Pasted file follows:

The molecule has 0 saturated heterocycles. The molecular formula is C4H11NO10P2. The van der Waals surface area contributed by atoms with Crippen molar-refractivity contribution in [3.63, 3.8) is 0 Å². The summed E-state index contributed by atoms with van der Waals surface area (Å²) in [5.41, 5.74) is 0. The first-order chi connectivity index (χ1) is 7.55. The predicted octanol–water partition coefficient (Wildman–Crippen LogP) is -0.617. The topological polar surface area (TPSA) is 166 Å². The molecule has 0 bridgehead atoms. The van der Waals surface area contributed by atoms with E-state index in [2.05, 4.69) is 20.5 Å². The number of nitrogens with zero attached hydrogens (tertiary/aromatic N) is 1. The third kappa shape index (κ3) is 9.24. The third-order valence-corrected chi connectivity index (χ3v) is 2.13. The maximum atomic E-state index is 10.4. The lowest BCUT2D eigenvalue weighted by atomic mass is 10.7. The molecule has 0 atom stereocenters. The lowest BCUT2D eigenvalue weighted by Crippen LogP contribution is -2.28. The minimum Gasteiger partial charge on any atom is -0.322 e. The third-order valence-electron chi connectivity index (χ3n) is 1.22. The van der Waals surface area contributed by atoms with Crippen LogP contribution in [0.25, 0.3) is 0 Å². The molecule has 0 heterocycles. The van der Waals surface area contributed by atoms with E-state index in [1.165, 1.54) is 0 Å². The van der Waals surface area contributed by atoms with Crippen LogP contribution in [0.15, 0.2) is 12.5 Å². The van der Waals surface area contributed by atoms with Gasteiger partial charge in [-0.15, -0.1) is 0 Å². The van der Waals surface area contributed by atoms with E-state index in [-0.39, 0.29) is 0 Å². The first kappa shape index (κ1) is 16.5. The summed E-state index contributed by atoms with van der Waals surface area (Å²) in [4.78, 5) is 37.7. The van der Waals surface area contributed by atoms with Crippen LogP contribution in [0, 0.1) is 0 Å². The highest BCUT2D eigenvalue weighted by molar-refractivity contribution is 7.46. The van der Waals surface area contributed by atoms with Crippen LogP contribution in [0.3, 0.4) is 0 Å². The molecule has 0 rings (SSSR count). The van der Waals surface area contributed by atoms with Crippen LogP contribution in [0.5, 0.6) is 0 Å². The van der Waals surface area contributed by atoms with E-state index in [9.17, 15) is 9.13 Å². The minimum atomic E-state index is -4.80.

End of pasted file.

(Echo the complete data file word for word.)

The molecule has 0 saturated heterocycles. The molecular formula is C4H11NO10P2. The van der Waals surface area contributed by atoms with Crippen molar-refractivity contribution in [3.63, 3.8) is 0 Å². The summed E-state index contributed by atoms with van der Waals surface area (Å²) in [5.41, 5.74) is 0. The first-order chi connectivity index (χ1) is 7.55. The predicted octanol–water partition coefficient (Wildman–Crippen LogP) is -0.617. The topological polar surface area (TPSA) is 166 Å². The molecule has 0 bridgehead atoms. The van der Waals surface area contributed by atoms with E-state index in [2.05, 4.69) is 20.5 Å². The number of nitrogens with zero attached hydrogens (tertiary/aromatic N) is 1. The third kappa shape index (κ3) is 9.24. The third-order valence-corrected chi connectivity index (χ3v) is 2.13. The maximum atomic E-state index is 10.4. The lowest BCUT2D eigenvalue weighted by atomic mass is 10.7. The molecule has 0 atom stereocenters. The lowest BCUT2D eigenvalue weighted by Crippen LogP contribution is -2.28. The minimum Gasteiger partial charge on any atom is -0.322 e. The third-order valence-electron chi connectivity index (χ3n) is 1.22. The van der Waals surface area contributed by atoms with Crippen LogP contribution in [0.25, 0.3) is 0 Å². The molecule has 0 heterocycles. The van der Waals surface area contributed by atoms with E-state index in [1.165, 1.54) is 0 Å². The van der Waals surface area contributed by atoms with Crippen LogP contribution in [0.15, 0.2) is 12.5 Å². The van der Waals surface area contributed by atoms with Gasteiger partial charge in [-0.15, -0.1) is 0 Å². The van der Waals surface area contributed by atoms with E-state index in [-0.39, 0.29) is 0 Å². The first kappa shape index (κ1) is 16.5. The summed E-state index contributed by atoms with van der Waals surface area (Å²) in [4.78, 5) is 37.7. The van der Waals surface area contributed by atoms with Crippen LogP contribution in [0, 0.1) is 0 Å². The highest BCUT2D eigenvalue weighted by molar-refractivity contribution is 7.46. The van der Waals surface area contributed by atoms with Crippen LogP contribution in [0.3, 0.4) is 0 Å². The molecule has 0 rings (SSSR count). The van der Waals surface area contributed by atoms with Crippen LogP contribution in [0.5, 0.6) is 0 Å². The van der Waals surface area contributed by atoms with E-state index in [9.17, 15) is 9.13 Å². The minimum atomic E-state index is -4.80.